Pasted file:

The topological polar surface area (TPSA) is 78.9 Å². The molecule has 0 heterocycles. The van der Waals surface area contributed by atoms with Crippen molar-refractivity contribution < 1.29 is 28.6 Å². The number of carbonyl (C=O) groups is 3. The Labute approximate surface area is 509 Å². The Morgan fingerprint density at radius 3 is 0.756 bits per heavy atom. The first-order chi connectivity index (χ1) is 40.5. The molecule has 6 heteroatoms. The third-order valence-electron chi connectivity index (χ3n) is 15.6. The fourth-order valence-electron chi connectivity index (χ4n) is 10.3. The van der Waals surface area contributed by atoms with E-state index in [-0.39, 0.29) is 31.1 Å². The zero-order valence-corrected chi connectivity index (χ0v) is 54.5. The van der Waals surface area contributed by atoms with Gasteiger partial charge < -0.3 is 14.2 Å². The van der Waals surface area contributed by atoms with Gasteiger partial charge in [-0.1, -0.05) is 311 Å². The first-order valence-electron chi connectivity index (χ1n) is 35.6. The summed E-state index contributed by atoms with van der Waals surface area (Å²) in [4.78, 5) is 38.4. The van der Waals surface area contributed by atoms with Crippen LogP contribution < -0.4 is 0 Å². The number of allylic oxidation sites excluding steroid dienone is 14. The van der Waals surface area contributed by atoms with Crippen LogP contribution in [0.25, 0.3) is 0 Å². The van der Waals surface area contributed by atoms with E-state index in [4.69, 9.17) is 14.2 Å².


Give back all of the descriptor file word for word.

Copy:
The topological polar surface area (TPSA) is 78.9 Å². The molecule has 0 heterocycles. The van der Waals surface area contributed by atoms with Crippen molar-refractivity contribution < 1.29 is 28.6 Å². The number of carbonyl (C=O) groups is 3. The Labute approximate surface area is 509 Å². The Morgan fingerprint density at radius 3 is 0.756 bits per heavy atom. The first-order chi connectivity index (χ1) is 40.5. The molecule has 6 heteroatoms. The third-order valence-electron chi connectivity index (χ3n) is 15.6. The fourth-order valence-electron chi connectivity index (χ4n) is 10.3. The van der Waals surface area contributed by atoms with E-state index in [-0.39, 0.29) is 31.1 Å². The zero-order valence-corrected chi connectivity index (χ0v) is 54.5. The van der Waals surface area contributed by atoms with Gasteiger partial charge < -0.3 is 14.2 Å². The van der Waals surface area contributed by atoms with Gasteiger partial charge in [-0.1, -0.05) is 311 Å². The first-order valence-electron chi connectivity index (χ1n) is 35.6. The summed E-state index contributed by atoms with van der Waals surface area (Å²) in [4.78, 5) is 38.4. The van der Waals surface area contributed by atoms with Crippen LogP contribution < -0.4 is 0 Å². The number of allylic oxidation sites excluding steroid dienone is 14. The van der Waals surface area contributed by atoms with Crippen LogP contribution in [0.25, 0.3) is 0 Å². The van der Waals surface area contributed by atoms with E-state index in [4.69, 9.17) is 14.2 Å².